Frases de James Russell Lowell

James Russell Lowell Foto
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James Russell Lowell

Fecha de nacimiento: 22. Febrero 1819
Fecha de muerte: 12. Agosto 1891

James Russell Lowell fue un poeta, crítico, editor y diplomático estadounidense, del movimiento romántico. Se le asocia con los llamados Fireside Poets. En 1877 fue nombrado embajador en España.

Lowell se graduó en el Harvard College de la Universidad de Harvard, en 1838, pese a su reputación problemática. Posteriormente cursó estudios de Derecho en la Harvard Law School. Publicó su primera colección de poesía en 1841 y contrajo matrimonio con Maria White en 1844. Ambos se involucraron pronto en la causa abolicionista; el escritor expresó sus pensamientos sobre el particular en su poesía y trabajó como editor en un periódico abolicionista de Filadelfia, Pennsylvania. El matrimonio tuvo varios hijos, aunque sólo uno sobrevivió a la niñez. Tras regresar a Cambridge, fue uno de los fundadores del periódido llamado The Pioneer, del que sólo salieron tres números. Lowell alcanzó notoriedad en 1848 con la publicación de A Fable for Critics, largo poema satírico contra escritores y poetas contemporáneos. Ese mismo año publicó The Biglow Papers, que incrementó su fama. Posteriormente publicaría más ensayos y libros poéticos.

Maria White murió en 1853 y Lowell, un año después, entró a trabajar como profesor de lenguas en Harvard, aunque efectuó un largo viaje por Europa antes de ocupar su puesto, que conservó durante veinte años. Contrajo segundas nupcias con Frances Dunlap en 1857. Ese año se convirtió en editor del The Atlantic Monthly. Veinte años más tarde recibió su primer cargo político, el de embajador en España. Luego lo sería del Reino Unido. Pasó sus últimos años en Cambridge, Massachusetts, el mismo estado donde había nacido. Allí murió en 1891.

Frases James Russell Lowell

„I do not believe in violent changes, nor do I expect them.“

—  James Russell Lowell

On Democracy (6 October 1884)
Contexto: I do not believe in violent changes, nor do I expect them. Things in possession have a very firm grip. One of the strongest cements of society is the conviction of mankind that the state of things into which they are born is a part of the order of the universe, as natural, let us say, as that the sun should go round the earth. It is a conviction that they will not surrender except on compulsion, and a wise society should look to it that this compulsion be not put upon them. For the individual man there is no radical cure, outside of human nature itself, for the evils to which human nature is heir.

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„They were not seduced by the French fallacy that a new system of government could be ordered like a new suit of clothes. They would as soon have thought of ordering a new suit of flesh and skin. It is only on the roaring loom of time that the stuff is woven for such a vesture of their thought and experience as they were meditating.“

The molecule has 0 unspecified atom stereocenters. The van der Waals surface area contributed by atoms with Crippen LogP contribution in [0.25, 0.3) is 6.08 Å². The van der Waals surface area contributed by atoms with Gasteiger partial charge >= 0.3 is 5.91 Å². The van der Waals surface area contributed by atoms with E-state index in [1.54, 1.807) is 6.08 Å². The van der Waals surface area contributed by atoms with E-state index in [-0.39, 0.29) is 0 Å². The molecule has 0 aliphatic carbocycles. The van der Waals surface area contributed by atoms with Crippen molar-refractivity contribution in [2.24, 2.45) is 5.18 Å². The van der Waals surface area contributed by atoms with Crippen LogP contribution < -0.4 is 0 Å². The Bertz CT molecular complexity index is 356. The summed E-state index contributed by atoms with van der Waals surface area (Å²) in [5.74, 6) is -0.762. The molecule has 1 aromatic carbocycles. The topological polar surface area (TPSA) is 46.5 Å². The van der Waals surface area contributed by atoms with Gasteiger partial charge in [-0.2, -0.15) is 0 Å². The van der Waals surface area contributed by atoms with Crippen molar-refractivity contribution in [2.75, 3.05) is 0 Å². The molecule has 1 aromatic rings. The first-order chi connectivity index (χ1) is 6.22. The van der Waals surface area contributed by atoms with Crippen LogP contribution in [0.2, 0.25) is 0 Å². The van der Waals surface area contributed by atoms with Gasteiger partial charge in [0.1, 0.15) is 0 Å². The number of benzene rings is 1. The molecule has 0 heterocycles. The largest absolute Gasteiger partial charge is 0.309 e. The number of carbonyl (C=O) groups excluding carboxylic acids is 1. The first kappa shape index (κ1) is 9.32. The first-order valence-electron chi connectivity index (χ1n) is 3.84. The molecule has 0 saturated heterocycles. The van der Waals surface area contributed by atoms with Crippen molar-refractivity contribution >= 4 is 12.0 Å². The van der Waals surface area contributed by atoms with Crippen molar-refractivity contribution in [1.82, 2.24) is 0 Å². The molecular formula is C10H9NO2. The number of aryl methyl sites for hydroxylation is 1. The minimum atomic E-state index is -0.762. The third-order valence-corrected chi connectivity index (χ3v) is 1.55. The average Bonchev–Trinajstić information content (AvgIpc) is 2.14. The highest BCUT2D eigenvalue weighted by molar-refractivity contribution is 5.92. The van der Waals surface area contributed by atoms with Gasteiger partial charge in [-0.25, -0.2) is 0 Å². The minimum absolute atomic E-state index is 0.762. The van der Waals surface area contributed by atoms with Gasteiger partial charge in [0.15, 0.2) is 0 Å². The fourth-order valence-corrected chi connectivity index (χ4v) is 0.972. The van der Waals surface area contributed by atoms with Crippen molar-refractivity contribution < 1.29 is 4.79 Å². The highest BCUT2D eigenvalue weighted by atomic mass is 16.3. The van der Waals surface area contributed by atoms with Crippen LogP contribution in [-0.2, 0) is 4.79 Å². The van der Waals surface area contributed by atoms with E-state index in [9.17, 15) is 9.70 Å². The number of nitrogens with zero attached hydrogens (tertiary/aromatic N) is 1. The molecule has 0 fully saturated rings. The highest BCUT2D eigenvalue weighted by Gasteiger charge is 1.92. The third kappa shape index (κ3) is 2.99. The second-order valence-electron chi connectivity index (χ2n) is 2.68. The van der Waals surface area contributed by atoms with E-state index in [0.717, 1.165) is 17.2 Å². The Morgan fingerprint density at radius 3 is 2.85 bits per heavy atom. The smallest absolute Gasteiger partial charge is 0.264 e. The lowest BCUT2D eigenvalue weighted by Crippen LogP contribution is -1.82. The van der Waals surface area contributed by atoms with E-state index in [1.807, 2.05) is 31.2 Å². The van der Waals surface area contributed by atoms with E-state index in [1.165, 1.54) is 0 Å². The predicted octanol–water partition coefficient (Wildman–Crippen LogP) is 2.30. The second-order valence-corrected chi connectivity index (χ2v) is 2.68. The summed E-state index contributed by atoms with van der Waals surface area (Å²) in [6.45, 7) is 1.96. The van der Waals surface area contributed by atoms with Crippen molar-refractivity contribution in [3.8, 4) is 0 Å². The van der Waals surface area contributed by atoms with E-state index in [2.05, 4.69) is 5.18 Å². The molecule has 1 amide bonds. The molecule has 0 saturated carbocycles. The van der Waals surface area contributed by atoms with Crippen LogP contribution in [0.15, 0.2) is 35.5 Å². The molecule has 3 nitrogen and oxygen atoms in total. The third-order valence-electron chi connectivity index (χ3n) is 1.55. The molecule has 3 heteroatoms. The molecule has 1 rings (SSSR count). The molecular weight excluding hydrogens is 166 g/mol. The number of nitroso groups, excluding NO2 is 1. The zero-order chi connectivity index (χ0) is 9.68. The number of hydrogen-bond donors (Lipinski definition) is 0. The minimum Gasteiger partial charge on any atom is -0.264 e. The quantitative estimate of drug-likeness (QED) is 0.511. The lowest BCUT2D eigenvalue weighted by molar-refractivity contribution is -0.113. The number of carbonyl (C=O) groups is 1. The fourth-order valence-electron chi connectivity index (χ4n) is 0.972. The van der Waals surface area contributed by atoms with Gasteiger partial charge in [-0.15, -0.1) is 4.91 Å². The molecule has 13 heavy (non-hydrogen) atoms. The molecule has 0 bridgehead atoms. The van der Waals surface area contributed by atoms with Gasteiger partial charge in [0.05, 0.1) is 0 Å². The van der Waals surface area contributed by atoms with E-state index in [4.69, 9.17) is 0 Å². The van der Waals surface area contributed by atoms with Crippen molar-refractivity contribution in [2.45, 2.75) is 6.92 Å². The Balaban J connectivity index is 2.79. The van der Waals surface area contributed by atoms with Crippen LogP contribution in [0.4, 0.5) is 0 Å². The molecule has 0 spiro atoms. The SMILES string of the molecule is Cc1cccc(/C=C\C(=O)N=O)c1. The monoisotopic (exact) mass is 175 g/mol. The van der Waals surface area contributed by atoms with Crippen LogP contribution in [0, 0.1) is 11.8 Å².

—  James Russell Lowell

On Democracy (6 October 1884)
Contexto: The framers of the American Constitution were far from wishing or intending to found a democracy in the strict sense of the word, though, as was inevitable, every expansion of the scheme of government they elaborated has been in a democratical direction. But this has been generally the slow result of growth, and not the sudden innovation of theory; in fact, they had a profound disbelief in theory, and knew better than to commit the folly of breaking with the past. They were not seduced by the French fallacy that a new system of government could be ordered like a new suit of clothes. They would as soon have thought of ordering a new suit of flesh and skin. It is only on the roaring loom of time that the stuff is woven for such a vesture of their thought and experience as they were meditating. They recognized fully the value of tradition and habit as the great allies of permanence and stability. They all had that distaste for innovation which belonged to their race, and many of them a distrust of human nature derived from their creed.

„The framers of the American Constitution were far from wishing or intending to found a democracy in the strict sense of the word, though, as was inevitable, every expansion of the scheme of government they elaborated has been in a democratical direction.“

—  James Russell Lowell

On Democracy (6 October 1884)
Contexto: The framers of the American Constitution were far from wishing or intending to found a democracy in the strict sense of the word, though, as was inevitable, every expansion of the scheme of government they elaborated has been in a democratical direction. But this has been generally the slow result of growth, and not the sudden innovation of theory; in fact, they had a profound disbelief in theory, and knew better than to commit the folly of breaking with the past. They were not seduced by the French fallacy that a new system of government could be ordered like a new suit of clothes. They would as soon have thought of ordering a new suit of flesh and skin. It is only on the roaring loom of time that the stuff is woven for such a vesture of their thought and experience as they were meditating. They recognized fully the value of tradition and habit as the great allies of permanence and stability. They all had that distaste for innovation which belonged to their race, and many of them a distrust of human nature derived from their creed.